While it will be mostly freeze-dried beef, tofu and konnyaku (devil’s tongue), at least the shungiku (garland chrysanthemum) and green onions will be local produce. Already I’m worrying again if the crew that stayed behind heeded my words and harvested the right batch and left the young leaves to grow some more.
There is so much I have to pass on to Emi and so little time. And there are things she must learn by herself.
For now, at least, it’s probably time to sit down and enjoy a well-deserved meal.














* * *
By Taro Karasaki

We are proud to announce that an article titled “A Day on Mars” collaborated with MDRS Crew191 Commander Yusuke Murakami, will be published in the April 1 issue of Asahi Weekly in Japan.
This week, our travelogue writer takes us to Planet Mars. The third planet in the solar system is known for its diverse terrain, and its tallest peak Olympus Mon rises above 20,000 meters.
As you may be aware by now, April 1st is April Fools’ Day. In many countries, newspapers prominently run articles with such outlandish headlines as “Martians Visit Earth.” The Asahi Weekly took the liberty to run its own “April Fools’ Day story.” Since the 1960s many countries have sent Mars probes in hopes of observing the red planet. However, no human has actually stepped foot on Mars.
On the other hand, there are people who have experienced living for prolonged periods of time in environments similar to that on Mars. In a bid to create a realistic feel, we sought the advice of architect Yusuke Murakami, an expert in architecture in extreme environments. Murakami participated in simulated long term missions at Arctic and desert facilities organized by the U.S.-based “The Mars Society.” The article is based upon recollections of his experience in these remote and harsh environments.
A point made repeatedly by Murakami during our interview and worth mentioning: As mentioned in the travelogue, in the future, those who will be involved in the exploration of Mars will include people hailing from a wide background of careers and walks of life; not just “specialists” as pilots and scientists. When you come to think of it, travel to Mars — and a travelogue — may no longer seem like an “outlandish” story after all.

EVA Report – April 1st

EVA Report
EVA #8 – 01 Apr 2018 – Sol8
Crew members: Miho Tsukishiro (EVA leader), Fumiei Morisawa, Makoto Kawamura, Wataru Okamoto

– Operational check
– Outreach EVA (Yusuke’s Project)

13:30 – Entering the airlock
13:33 – EVA start
15:08 – BACK
16:03 – Entering the Airlock
16:06 – Enter HAB

Today is another day-off, but we do EVA for the outreach project of our commander Yusuke Murakami. For his commender report, we had photo-shooting on Mars: on the Hab Ridge and around the HAB. Because of good preparing before EVA, the shooting went very well and we got satisfactory results.

– 2 Rovers (Curiosity & Spirit)

Operations Report – April 1st

Crew 191 Operations Report 01/04/2018

SOL: 8

Name of person filing report: Wataru Okamoto

Non-nominal systems: Solar system
Notes on non-nominal systems: Solar system seems still unusual from Sol5. Please reference under General notes.

Generator (hours run): 12.5hours

Solar SOC 100% (Before generator is run at night)

Diesel Almost FULL

Propane 71psi.

Ethanol Free Gasoline (5 Gallon containers for ATV) ? 6gallons.

Water (trailer) 20 %

Water (static) 90 %

Trailer to Static Pump used ? –

Water (loft) Static to Loft Pump used Yes

Water Meter: 132912.6
Toilet tank emptied: No

ATV’s Used: (Honda, 300, 350.1, 350.2, 350.3) –

Oil Added –

ATV Fuel Used: –
Hours the ATVs were Used today: –

Notes on ATVs: –

Deimos rover used: –
Hours: 117.0h
Beginning charge: 100%
Ending charge: 100%
Currently charging: Yes

Sojourner rover used: ASSIGNED TO DIRECTOR
Beginning charge:
Ending charge:
Currently charging:

Spirit rover used: Morisawa
Hours: 29.2h
Beginning charge: 100%
Ending charge: 100%
Currently charging: Yes

Opportunity rover used: –
Hours: 28.4h
Beginning charge: 100%
Ending charge: 100%
Currently charging: plugged

Curiosity rover used: Okamoto
Hours: 23.8h
Beginning charge: 100%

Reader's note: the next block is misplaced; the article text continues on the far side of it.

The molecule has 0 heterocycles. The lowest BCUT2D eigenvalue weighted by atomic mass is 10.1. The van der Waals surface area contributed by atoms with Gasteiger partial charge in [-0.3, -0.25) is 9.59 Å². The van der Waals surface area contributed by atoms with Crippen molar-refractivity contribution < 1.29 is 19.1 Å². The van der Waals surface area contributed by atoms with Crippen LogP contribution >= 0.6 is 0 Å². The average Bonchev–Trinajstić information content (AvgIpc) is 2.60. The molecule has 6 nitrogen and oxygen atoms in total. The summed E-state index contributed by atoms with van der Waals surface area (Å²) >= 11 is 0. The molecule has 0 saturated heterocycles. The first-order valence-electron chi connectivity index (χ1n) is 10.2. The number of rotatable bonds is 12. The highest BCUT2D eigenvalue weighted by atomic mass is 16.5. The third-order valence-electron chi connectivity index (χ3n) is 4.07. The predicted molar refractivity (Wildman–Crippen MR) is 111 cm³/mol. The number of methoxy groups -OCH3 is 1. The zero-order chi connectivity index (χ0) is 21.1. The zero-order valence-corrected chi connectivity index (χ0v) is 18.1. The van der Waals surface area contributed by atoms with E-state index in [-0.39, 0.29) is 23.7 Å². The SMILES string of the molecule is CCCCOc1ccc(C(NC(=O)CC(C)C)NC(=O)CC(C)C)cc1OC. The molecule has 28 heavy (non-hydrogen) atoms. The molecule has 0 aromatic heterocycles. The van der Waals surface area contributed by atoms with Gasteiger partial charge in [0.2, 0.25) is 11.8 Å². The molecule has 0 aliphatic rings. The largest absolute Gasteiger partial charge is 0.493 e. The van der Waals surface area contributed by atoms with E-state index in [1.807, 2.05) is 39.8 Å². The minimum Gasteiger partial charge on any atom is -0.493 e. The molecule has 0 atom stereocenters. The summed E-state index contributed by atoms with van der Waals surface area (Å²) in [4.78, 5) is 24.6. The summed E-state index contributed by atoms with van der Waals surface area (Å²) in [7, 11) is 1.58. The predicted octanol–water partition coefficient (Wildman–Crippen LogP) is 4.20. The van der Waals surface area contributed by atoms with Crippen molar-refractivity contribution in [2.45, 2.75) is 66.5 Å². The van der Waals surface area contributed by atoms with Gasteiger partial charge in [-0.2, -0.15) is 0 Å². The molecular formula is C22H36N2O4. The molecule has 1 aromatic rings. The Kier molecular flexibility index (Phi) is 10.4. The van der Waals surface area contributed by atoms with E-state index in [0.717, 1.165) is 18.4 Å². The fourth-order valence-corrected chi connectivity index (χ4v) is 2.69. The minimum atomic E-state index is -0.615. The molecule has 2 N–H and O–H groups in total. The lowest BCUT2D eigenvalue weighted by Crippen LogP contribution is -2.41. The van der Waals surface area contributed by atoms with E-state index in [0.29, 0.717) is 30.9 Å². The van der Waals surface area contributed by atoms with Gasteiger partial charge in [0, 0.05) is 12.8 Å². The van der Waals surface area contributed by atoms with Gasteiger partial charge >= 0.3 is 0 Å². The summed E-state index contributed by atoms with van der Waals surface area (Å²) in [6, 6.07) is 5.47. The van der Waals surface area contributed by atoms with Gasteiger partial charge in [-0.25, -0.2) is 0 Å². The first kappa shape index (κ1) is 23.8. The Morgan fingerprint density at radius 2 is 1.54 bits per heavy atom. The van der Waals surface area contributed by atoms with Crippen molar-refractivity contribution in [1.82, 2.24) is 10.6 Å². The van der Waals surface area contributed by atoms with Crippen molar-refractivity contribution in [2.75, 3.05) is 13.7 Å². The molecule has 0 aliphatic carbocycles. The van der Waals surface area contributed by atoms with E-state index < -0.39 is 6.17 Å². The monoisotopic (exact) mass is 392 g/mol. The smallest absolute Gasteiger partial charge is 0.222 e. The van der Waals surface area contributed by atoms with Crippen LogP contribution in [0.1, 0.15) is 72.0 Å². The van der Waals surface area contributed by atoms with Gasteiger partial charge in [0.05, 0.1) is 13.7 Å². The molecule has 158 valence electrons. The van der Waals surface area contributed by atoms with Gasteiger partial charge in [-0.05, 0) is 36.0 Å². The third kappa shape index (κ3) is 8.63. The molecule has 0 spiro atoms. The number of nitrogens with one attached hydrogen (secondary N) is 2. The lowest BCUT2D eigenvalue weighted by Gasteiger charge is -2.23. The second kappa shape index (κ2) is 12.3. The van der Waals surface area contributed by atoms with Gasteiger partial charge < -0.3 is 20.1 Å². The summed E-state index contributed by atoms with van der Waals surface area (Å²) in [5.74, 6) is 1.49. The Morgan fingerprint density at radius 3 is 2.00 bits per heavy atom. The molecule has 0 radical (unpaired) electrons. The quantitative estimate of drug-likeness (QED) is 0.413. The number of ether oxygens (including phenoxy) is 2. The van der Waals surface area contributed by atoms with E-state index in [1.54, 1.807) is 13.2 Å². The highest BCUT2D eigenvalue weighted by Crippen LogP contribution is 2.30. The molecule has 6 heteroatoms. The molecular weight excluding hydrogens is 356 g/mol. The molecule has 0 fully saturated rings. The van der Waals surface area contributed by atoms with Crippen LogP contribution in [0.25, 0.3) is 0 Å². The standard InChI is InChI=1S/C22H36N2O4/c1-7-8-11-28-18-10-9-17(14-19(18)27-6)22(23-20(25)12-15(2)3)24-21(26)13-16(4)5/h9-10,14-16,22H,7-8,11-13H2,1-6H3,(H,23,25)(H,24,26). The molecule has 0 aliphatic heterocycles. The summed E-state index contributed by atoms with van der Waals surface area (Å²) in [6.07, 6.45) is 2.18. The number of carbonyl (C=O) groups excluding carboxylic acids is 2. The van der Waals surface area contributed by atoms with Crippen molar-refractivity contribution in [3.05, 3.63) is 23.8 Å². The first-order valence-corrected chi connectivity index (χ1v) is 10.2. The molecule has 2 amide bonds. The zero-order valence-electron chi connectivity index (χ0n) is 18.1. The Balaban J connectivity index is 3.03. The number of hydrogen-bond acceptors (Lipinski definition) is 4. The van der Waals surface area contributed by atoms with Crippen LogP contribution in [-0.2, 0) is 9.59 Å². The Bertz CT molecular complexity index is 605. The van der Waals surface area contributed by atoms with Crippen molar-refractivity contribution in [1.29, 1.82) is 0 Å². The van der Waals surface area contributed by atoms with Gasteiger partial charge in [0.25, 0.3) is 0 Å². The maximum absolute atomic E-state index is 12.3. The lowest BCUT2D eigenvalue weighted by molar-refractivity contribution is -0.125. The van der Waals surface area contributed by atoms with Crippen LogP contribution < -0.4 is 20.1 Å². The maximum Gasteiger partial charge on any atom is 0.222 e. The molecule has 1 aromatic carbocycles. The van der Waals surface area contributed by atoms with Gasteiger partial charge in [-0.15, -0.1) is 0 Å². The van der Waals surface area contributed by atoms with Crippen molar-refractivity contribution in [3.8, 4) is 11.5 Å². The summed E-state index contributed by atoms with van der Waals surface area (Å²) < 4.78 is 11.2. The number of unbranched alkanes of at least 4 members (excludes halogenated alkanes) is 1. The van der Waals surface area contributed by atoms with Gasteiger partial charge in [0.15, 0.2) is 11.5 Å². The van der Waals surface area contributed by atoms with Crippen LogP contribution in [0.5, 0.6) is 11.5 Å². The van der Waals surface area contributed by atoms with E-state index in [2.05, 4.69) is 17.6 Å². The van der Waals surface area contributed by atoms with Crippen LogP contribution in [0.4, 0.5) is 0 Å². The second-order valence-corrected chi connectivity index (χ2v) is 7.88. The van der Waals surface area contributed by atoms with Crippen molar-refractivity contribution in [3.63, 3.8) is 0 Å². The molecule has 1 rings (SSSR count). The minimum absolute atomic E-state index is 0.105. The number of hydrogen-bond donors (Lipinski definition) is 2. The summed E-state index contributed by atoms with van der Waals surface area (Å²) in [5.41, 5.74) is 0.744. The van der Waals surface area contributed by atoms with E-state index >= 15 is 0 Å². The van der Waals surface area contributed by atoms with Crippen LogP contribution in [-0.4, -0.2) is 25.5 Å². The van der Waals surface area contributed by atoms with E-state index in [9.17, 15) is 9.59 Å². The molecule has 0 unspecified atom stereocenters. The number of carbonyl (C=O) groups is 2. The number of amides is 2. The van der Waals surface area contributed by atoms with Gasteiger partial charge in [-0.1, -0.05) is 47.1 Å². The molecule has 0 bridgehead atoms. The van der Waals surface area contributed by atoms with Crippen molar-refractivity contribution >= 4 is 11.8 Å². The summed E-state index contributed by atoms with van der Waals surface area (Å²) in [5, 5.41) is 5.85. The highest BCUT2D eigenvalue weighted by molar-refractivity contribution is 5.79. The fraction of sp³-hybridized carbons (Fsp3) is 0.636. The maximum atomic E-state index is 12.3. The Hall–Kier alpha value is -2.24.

Ending charge: 100%
Currently charging: Yes

HabCar used and why, where? –

General notes and comments: Solar system seems still unusual from Sol5. SOC battery capacity was 67% in this morning. But it became 100% after 5 minutes since we turned off the diesel generator. We are keeping a detailed monitoring. We attach SOL8 parameter.

Summary of internet: Under control

Summary of suits and radios: We are checking radios sensitivity.

Summary of Hab operations: No problem

Summary of GreenHab operations: No problem

Summary of ScienceDome operations: Only use checking the solar system.

Summary of RAMM operations: N/A

Summary of health and safety issues: No problem

Questions, concerns and requests to Mission Support: We want to charge the battery exchanged No.5 backpack. External Voltage converter in the tool box seem to have been not work. We search another one.
We supplied a PLEXUS spray and a GTX radio. Thank you.

GreenHab Report – April 1st

GreenHab Report
Kai Takeda
1 APR 2018

Environmental control: (Choose which of the following is appropriate and explain further if needed)

Ambient with window/door open
Shade cloth on
Fan on (9:45~18:30)

Average temperatures: 27.3℃
Low 14.6℃
High 39.6℃

Hours of supplemental light: None

Changes to crops: None

Daily water usage for crops: 8gal

Time(s) of watering for crops: three times

Moringa research observations: None

Changes to research plants: No

Aquaponics: None

Dear Dr.Shannon
Thank you for your e-mail this morning.
I’ve judged whether I should water or not by state of soil.
Today I put more water than before.

Support/supplies needed: None

Crew Photos – April 1st

SOL Essay (photo description)
01 Apr 2018

Sol 08
Miho Tsukishiro (XO)

For the outreach project of our commander Yusuke Murakami, we did photo-shooting on Mars during today’s EVA. The commander report, which also published on a Japanese newspaper today, tells “a day on Mars” as we all are actually there, because it’s April Fool. In the following pictures, the EVA team performed characters in the article: Leader Taro, journalist Emi and the geologist. So please see these pictures with today’s commander report!

Sol Summary – April 1st

Crew 191 Sol Summary Report
01 Apr 2018

Sol 08

Summary Title:
A Day Off and the Outreach Project
Miho Tsukishiro (XO)

Mission Status:
in progress

Sol Activity Summary:
9:30 Briefing
12:00 Lunch
13:30 EVA #8 (leader: Miho Tsukishiro, Fumiei Morisawa, Makoto Kawamura, Wataru Okamoto) Habcom: Yusuke Murakami
18:00 Gathering reports
19:00 CapCom

Look Ahead Plan:
RVA #9: Outreach EVA (Venzha’s Project)

Anomalies in work:

Sunny. Mild winds.

Crew Physical Status:

See EVA Report.

Reports to be file:
– SOL Summary Report
– Engineer Report
– GreenHab Report
– Photo Report with Description
– EVA Report
– EVA Request
– Commander Report

Support Requested: